Sunday, July 14, 2013


Arriving home to Syracuse, Ny was in fact bitter; not sweet. I had the time of my life on this Study Abroad trip to Belize and Guatemala. It is an ineffable experience. However, I will make an attempt to convey what I learned. The sole reason I enjoyed this trip so much was due to the class I took prior to going.
The online class: The Maya Sacred Landscape and Cosmology
Professor: Lee Stanton
                    ^^^Awesome professor

                                                                    Kelli, Me and Lee
We are posing with the textbooks from our class that we found in a shop in Guatemala, right on the border.
Taking this class for the trip made ALL the difference in the experience as a whole. The text book I am holding delves into the research of many professors, archeologists and scholars that have stayed in the Maya country-land and communicated their experience in this text; enormously useful. Kelli and myself were very  knowledgeable because of this course.We easily applied what we learned in class to the Mayan ruins.

Kelli, Lee and myself 

Before I continue, I want to express a huge thank you to our tour guide Jake Martinez for making this trip an experience of a lifetime. Without your guidance we wouldn't of nearly had such a wonderful time. Thanks Jake!

Jake Martinez

Me, Jake and Kelli

All the Maya myths have to do with their many stores of Creation. From rituals, dances, farming, sacrifices and games, Maya would make these everyday practices sacred by inviting the vision of Creation. All year round you can find the Maya story of Creation displayed in the Cosmos!
Specifically, Paddle into Xibalba; which is depicted in the piece of slate art above. Stingray Paddler is the creature to the left and Jaguar Paddle to the far right; the Maize God in the middle.
These Paddlers are the central actors in the celestial play of Creation. The Paddlers bring the Maize God to the place of the three stones of Creation so that he can be reborn and and create the new universe.

Well, our group got to re-enact this Creation story by paddling into Xibalba cave! (Where the Maize God was brought as a sacrifice) This was one of my favorite experiences of the trip.

Entrance of the cave (150 ft tall cave system)

Exiting cave

The stalactites protruded down from the cave ceiling about 90 ft; you could almost touch them. Our guides told of the ancient Maya myth: the gods planted the Tree of Life above the cave. Therefore the stalactites were the roots of the tree. They told how, if you were lucky to receive a cold drop of water upon you, you were blessed with eternal life; if it was a warm droplet.... it was bat guano!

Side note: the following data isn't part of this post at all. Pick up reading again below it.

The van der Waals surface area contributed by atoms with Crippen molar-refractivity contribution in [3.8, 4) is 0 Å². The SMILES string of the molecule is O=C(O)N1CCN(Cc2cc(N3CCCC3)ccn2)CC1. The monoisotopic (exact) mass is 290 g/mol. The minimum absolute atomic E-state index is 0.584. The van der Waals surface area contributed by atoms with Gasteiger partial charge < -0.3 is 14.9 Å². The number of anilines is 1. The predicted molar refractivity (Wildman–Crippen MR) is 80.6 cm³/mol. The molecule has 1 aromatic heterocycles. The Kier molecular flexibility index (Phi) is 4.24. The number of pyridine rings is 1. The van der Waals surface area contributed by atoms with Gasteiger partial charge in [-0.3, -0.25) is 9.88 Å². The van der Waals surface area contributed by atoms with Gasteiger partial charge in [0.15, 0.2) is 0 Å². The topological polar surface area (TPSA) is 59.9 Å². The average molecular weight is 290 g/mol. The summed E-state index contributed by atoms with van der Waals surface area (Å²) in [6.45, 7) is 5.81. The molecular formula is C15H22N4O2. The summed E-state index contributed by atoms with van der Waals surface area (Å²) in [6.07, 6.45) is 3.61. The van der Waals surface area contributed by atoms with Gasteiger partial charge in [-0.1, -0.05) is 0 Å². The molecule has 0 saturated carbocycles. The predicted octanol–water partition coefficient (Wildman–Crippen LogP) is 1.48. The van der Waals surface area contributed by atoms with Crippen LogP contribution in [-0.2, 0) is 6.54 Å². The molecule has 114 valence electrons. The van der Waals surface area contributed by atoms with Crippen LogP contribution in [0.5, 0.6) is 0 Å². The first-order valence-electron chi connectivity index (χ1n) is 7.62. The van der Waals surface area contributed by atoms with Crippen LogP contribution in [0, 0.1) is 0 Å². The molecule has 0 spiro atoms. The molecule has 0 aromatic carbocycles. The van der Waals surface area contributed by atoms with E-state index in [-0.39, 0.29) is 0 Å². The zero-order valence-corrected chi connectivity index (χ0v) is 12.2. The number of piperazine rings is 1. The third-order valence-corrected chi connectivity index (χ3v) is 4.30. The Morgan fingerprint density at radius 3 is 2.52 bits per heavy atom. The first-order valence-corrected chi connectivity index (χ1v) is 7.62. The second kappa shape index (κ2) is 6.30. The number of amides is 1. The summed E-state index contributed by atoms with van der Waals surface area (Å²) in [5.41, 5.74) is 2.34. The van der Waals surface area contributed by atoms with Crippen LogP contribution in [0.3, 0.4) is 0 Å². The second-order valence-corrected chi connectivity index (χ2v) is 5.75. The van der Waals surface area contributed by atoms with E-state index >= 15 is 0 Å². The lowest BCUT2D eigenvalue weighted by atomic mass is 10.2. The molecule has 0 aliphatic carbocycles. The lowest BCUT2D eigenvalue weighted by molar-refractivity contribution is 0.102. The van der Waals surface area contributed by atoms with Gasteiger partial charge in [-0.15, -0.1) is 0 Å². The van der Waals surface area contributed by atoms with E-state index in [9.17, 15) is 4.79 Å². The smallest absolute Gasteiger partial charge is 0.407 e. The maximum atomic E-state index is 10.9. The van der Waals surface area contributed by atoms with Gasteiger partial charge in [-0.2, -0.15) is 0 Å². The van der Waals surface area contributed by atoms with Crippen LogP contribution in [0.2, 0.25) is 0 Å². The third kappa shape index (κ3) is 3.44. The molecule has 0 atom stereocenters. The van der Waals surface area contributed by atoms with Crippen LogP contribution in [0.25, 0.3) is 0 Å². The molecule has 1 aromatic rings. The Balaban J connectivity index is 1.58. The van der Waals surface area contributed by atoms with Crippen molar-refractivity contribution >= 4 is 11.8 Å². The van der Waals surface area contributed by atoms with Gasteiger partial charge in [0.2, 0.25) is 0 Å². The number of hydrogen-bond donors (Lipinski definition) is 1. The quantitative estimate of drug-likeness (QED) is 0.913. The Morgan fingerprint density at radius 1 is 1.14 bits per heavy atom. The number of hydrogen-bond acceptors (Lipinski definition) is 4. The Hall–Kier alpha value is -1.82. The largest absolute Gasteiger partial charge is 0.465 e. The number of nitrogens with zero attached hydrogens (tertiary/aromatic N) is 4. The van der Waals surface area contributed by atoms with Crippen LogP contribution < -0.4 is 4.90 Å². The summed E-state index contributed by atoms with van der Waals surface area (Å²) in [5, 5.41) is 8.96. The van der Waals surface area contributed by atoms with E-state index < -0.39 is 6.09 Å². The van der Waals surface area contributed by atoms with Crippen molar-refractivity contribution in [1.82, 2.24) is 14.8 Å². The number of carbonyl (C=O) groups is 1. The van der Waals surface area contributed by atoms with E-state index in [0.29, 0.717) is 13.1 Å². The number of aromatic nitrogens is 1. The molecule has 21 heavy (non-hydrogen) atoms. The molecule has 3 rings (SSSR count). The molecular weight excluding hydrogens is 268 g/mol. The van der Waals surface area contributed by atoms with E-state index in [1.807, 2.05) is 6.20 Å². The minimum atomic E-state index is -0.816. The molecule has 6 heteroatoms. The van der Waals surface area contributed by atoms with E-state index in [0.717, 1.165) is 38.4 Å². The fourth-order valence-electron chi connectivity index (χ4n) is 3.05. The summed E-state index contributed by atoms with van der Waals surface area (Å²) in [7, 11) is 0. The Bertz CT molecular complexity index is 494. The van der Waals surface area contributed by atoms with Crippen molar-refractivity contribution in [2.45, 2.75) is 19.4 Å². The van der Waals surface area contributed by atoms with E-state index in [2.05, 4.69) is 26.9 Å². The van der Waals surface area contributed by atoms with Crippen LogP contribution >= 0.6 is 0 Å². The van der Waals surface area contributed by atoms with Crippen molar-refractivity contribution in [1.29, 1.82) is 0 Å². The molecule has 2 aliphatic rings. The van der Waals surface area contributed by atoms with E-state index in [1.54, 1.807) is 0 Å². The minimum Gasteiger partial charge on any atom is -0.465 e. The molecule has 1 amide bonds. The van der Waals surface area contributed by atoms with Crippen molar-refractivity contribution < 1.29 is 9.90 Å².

The cave system seemed endless. As I said this cave was used to sacrifice for the gods. So, we did see skull remains and pottery as offerings. This was a very sacred place. OUr guides stressed the importance of remaining calm and not disturbing the peace within the cave. We turned off all our lights and sat in the still darkness for quite sometime; I will never forget that moment. I've never been exposed to such silence.

Random shots!

Belize city

Belize city

Guatemala - Uaxuctum Village. Walking to our camp.

When we arrived in Guatemala, we stayed as guests in the village of Uaxuctum. This village was NOT a tourist site. It was in the middle of Maya ruins. Carlos, our guide there, only allows guests in his village at his choosing; not frequent. We were lucky to have a real village experience. We stayed in tents in the middle of the jungle. Our tour guide Jake shared mystical, supposedly real, stories with us around the fire at night; a few went to bed terrified.

Best meal I have EVER had! Farm fresh, courtesy of Maya village community. It was rude to get seconds; the villagers would wait till we were finished and eat whatever we did not. The village was very poor, but the lived, farmed and shared life together; it was a true community, everyone did their part. You couldn't help to see the sheer joy within this village. I learned a lot from them. Mainly, "want what you have". Most didn't have shoes and only a couple weathered shirts. Yet, they did their part without complaining. We weren't even allowed to give the kids anything. Carlos explained: "then they might expect to receive, instead of giving".

Guatemala - Uaxuctum Ballcourts. Ancient Maya arena.

Me and the village kids


A lot of kids in the village. My buddy Abel on the right.

Tikal - By far the most amazing ruins we saw.

Contemporary Maya still hold these temples sacred. Woman performing rituals. We weren't allowed on this temple.

Still in Tikal. Atop the highest ruin. Those are other temples in the distance protruding from the forest. Tikal is so vast, it takes over 2 hrs to fly a helicopter over the city of Tikal.

Welcome to San Pedro! 

San Pedro Town

San Pedro

This was an experience of a lifetime. I am eternally grateful to have gone with Columbia College on this trip. The classes provided, along with the professors on the trip, made this not only fun, but you were able to learn something as well. I look forward to trips to come. If you are thinking of studying abroad for a semester or a summer, I highly recommend it. You will not regret it. Don't miss an experience of your life!  Thanks CC Travelers!

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1 Response
  1. Robert Says:

    Scott, great post. Love all the pictures. Nice to remember what a varied and diverse trip we had. I enjoyed those caves very much. Wish we could have had archaeologists guide us into some of the farther reaches, though not sure the Mayan ghosts would welcome that.

    Yes, that Guatemalan village was a rare experience, not a regular tourist stop at all. Carlos is doing an amazing thing, both helping his village connect with the world, and protecting them at the same time.

    later, bob, sometimes Jaguar Paddler

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